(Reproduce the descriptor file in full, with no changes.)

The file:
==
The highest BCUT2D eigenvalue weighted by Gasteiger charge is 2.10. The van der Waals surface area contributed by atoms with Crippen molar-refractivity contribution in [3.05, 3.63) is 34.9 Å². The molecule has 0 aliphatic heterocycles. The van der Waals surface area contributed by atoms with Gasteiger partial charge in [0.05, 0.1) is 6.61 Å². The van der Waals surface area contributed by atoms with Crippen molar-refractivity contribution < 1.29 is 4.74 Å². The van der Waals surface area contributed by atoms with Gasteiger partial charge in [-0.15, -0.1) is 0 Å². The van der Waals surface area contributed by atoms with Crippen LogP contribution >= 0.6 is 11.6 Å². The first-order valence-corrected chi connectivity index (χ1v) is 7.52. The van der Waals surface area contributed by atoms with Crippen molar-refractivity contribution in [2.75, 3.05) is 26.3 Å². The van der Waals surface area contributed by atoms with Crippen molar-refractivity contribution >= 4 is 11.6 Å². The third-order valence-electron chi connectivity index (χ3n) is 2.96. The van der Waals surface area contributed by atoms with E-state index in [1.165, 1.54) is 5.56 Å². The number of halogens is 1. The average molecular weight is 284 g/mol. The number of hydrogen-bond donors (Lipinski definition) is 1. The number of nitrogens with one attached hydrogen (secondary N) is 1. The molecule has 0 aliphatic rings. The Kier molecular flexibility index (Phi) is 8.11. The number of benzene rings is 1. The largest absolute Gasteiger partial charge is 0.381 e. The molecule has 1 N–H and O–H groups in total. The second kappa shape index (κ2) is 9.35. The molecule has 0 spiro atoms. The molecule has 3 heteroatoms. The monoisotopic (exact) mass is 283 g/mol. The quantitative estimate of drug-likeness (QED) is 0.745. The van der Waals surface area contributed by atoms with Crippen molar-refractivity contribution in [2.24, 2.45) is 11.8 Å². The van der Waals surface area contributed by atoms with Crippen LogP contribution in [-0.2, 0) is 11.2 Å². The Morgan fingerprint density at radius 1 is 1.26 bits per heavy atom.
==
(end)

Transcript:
The highest BCUT2D eigenvalue weighted by Gasteiger charge is 2.10. The van der Waals surface area contributed by atoms with Crippen molar-refractivity contribution in [3.05, 3.63) is 34.9 Å². The molecule has 0 aliphatic heterocycles. The van der Waals surface area contributed by atoms with Gasteiger partial charge in [0.05, 0.1) is 6.61 Å². The van der Waals surface area contributed by atoms with Crippen molar-refractivity contribution < 1.29 is 4.74 Å². The van der Waals surface area contributed by atoms with Gasteiger partial charge in [-0.15, -0.1) is 0 Å². The van der Waals surface area contributed by atoms with Crippen LogP contribution >= 0.6 is 11.6 Å². The first-order valence-corrected chi connectivity index (χ1v) is 7.52. The van der Waals surface area contributed by atoms with Crippen molar-refractivity contribution in [2.75, 3.05) is 26.3 Å². The van der Waals surface area contributed by atoms with Crippen molar-refractivity contribution >= 4 is 11.6 Å². The third-order valence-electron chi connectivity index (χ3n) is 2.96. The van der Waals surface area contributed by atoms with E-state index in [1.165, 1.54) is 5.56 Å². The number of halogens is 1. The average molecular weight is 284 g/mol. The number of hydrogen-bond donors (Lipinski definition) is 1. The number of nitrogens with one attached hydrogen (secondary N) is 1. The molecule has 0 aliphatic rings. The Kier molecular flexibility index (Phi) is 8.11. The number of benzene rings is 1. The largest absolute Gasteiger partial charge is 0.381 e. The molecule has 1 N–H and O–H groups in total. The second kappa shape index (κ2) is 9.35. The molecule has 0 spiro atoms. The molecule has 3 heteroatoms. The monoisotopic (exact) mass is 283 g/mol. The quantitative estimate of drug-likeness (QED) is 0.745. The van der Waals surface area contributed by atoms with Crippen molar-refractivity contribution in [2.24, 2.45) is 11.8 Å². The van der Waals surface area contributed by atoms with Crippen LogP contribution in [-0.2, 0) is 11.2 Å². The Morgan fingerprint density at radius 1 is 1.26 bits per heavy atom.